Chobots Take Grinding from Good to Great
Cobots Take Grinding from Good to Great Professional welders know a good weld when they see one. They also know that there are some obvious reasons as to why good weld beads are ground once finished, such as better appearance, proper joint fit, or paint prep just to name a few. But great grinding takes time, precision, and a lot of hard work.
Luckily, today’s welding operations can rely on advanced technology like collaborative robotics, or cobots, to perform quick, precise, and safe grinding and finishing of welds for a variety of different manufacturing applications.
Utilizing cobots for weld grinding also makes great business sense; cobots free up workers from the tedious work of grinding so they can move on to other projects or higher order decision-making. They also supply highly competent labor for hard-to-fill job vacancies.
Rather than replacing humans in the weld grinding process, cobots enhance operators’ work with improved efficiency, productivity, and safety How Cobots Effectively Grind
Although welding cobots (and talented human welders) can create welds that are so uniform they don’t require grinding for a finished product, many welds still require grinding for the reasons mentioned above.
Cobots, as opposed to industrial robots, are easier to program, can plug into a 110-V wall outlet, and operate more safely alongside humans. They typically include a robotic arm with a specialized end-of-arm tool. In the case of weld grinding, an angle grinder, belt sander, or other specialized tool is mounted to the end of the cobot arm to remove excess material from the weld bead.
Technicians can program cobots for weld grinding in two ways. One method involves first taking a computer-aided design model of the part, along with the welding callouts, and laying out paths alongside where the welds will be. Operators then run simulations, load the program into the cobot, and perform testing. Process testing will determine how hard the robotic arm should push the end-of-arm tool, how fast the arm should move, and which abrasive media on the end-of-arm tool is best for achieving the desired finish.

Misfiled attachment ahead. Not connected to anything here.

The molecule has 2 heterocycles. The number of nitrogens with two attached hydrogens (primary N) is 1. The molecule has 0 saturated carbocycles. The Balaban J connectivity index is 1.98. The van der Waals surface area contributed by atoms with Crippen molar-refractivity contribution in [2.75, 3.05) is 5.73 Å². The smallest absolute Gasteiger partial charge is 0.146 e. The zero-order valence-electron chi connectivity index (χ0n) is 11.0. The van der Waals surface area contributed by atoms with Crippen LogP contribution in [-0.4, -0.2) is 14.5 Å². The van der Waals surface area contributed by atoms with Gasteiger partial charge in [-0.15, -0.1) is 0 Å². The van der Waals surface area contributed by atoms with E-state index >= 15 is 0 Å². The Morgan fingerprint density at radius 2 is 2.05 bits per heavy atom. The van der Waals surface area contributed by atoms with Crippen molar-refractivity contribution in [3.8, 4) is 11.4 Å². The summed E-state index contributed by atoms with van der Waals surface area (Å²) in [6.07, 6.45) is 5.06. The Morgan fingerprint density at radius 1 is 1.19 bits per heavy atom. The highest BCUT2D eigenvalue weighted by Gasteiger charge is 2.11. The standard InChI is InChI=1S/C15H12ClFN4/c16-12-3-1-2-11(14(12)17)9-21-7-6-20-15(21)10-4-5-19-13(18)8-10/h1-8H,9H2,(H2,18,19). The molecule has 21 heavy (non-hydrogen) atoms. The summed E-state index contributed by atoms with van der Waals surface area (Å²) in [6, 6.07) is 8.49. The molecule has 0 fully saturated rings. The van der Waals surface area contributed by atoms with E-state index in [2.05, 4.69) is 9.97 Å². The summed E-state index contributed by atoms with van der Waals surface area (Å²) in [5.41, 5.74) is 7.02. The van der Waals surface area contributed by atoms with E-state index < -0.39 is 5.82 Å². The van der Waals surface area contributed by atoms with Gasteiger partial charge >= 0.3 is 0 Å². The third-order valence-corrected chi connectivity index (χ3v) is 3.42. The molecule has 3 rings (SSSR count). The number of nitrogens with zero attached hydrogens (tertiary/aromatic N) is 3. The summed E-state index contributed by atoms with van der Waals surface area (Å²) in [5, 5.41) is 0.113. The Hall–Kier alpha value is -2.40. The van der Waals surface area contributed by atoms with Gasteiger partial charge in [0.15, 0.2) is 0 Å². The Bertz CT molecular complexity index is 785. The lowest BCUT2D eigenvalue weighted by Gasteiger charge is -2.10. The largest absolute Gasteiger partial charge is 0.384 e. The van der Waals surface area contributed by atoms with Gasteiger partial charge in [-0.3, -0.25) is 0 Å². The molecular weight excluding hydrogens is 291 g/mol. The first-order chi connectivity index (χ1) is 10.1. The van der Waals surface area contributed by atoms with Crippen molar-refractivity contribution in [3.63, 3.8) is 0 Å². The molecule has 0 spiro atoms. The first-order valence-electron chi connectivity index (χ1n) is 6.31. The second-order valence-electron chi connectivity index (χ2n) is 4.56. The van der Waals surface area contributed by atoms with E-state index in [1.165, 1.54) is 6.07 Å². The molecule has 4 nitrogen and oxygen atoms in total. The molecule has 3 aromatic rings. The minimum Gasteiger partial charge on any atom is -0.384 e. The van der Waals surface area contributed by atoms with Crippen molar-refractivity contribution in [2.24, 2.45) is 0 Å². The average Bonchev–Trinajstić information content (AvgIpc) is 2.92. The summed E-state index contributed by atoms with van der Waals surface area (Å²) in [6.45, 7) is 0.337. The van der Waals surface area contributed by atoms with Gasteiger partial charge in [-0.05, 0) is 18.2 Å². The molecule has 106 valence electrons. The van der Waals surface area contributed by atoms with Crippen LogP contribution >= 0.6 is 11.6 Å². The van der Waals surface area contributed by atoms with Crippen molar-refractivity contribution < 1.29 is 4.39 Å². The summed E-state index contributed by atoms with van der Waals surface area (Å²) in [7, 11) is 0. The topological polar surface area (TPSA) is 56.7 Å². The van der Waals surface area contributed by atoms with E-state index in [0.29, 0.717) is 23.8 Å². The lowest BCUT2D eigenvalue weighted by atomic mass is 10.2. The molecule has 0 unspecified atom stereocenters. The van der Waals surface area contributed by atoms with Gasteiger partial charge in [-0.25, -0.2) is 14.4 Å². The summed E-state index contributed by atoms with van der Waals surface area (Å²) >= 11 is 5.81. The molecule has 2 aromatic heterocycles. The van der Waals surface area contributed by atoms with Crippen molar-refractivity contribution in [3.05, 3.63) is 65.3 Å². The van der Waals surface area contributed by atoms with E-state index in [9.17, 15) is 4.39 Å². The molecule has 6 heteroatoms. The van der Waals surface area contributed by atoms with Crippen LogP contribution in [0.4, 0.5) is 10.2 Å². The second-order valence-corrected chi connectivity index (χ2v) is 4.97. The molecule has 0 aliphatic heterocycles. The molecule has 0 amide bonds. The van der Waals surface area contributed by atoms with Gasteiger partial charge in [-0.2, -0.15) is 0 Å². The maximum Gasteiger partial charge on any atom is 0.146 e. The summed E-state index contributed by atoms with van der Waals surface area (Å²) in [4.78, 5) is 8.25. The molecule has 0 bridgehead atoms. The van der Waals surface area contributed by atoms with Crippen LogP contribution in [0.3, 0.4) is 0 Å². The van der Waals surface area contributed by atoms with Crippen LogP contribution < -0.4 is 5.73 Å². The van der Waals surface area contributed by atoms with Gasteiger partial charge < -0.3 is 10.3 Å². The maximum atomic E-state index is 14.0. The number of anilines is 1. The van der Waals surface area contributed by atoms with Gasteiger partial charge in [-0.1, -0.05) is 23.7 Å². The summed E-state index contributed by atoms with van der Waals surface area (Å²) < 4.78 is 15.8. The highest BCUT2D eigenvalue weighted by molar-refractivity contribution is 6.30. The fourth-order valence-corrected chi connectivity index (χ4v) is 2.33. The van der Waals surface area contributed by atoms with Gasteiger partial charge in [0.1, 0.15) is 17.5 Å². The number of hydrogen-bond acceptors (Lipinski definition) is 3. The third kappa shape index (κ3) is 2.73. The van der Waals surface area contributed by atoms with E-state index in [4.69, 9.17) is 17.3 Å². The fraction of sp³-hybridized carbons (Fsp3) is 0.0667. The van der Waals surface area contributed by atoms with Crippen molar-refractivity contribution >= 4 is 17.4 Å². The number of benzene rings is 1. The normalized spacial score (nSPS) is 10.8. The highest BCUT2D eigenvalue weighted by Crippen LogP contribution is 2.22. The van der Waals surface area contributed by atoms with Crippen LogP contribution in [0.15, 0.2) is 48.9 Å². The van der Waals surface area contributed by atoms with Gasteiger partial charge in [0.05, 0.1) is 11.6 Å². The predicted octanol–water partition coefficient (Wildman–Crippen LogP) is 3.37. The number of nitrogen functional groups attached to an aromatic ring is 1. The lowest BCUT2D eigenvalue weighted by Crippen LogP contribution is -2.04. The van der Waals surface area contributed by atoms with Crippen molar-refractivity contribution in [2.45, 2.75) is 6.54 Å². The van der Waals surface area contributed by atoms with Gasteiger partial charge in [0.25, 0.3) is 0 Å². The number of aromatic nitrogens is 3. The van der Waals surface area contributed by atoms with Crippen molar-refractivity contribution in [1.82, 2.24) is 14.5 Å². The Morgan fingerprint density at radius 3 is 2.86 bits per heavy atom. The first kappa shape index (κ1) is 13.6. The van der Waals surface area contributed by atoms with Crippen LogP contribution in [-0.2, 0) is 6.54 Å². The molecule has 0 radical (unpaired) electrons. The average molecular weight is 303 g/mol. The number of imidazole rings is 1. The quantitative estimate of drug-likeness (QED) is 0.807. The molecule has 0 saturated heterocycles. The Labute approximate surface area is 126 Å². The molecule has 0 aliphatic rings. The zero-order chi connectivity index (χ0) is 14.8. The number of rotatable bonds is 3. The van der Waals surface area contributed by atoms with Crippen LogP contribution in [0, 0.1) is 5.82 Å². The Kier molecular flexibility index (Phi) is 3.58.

Another method is to train the grinding cobot to touch points A and B and then grind along a path from A to B. This method is easier. Even less-skilled technicians and operators can program user-friendly cobots, but humans are still involved in the setup. However, once the cobot is programmed, the technician can turn their attention to another activity while the cobot does the grinding.
Pressure and speed may need to be adjusted according to the type and size of the weld. And, based on the finish required, an adequate abrasive must be chosen. Some welds may need only one pass of the cobot grinding tool, while others may require more than one pass to grind the weld to satisfaction.
Advantages of Using Cobots
Regardless of the job specifications, correctly programmed cobots can complete grinding much more quickly, accurately, and safely than humans can. Cobots offer several distinct advantages over human weld grinders, including labor savings, cost savings, flexibility, productivity, and safety improvements.
Manufacturers often hire an entry-level technician to grind welds. If companies can find this type of laborer (shortages are commonplace), this person may tire of the tedious work and seek a different job elsewhere. Or, if this person is particularly good at grinding, they will likely get promoted into a role requiring more skill. In either case, the employer must deal with continual turnover and spend time and money to interview, hire, and train replacements.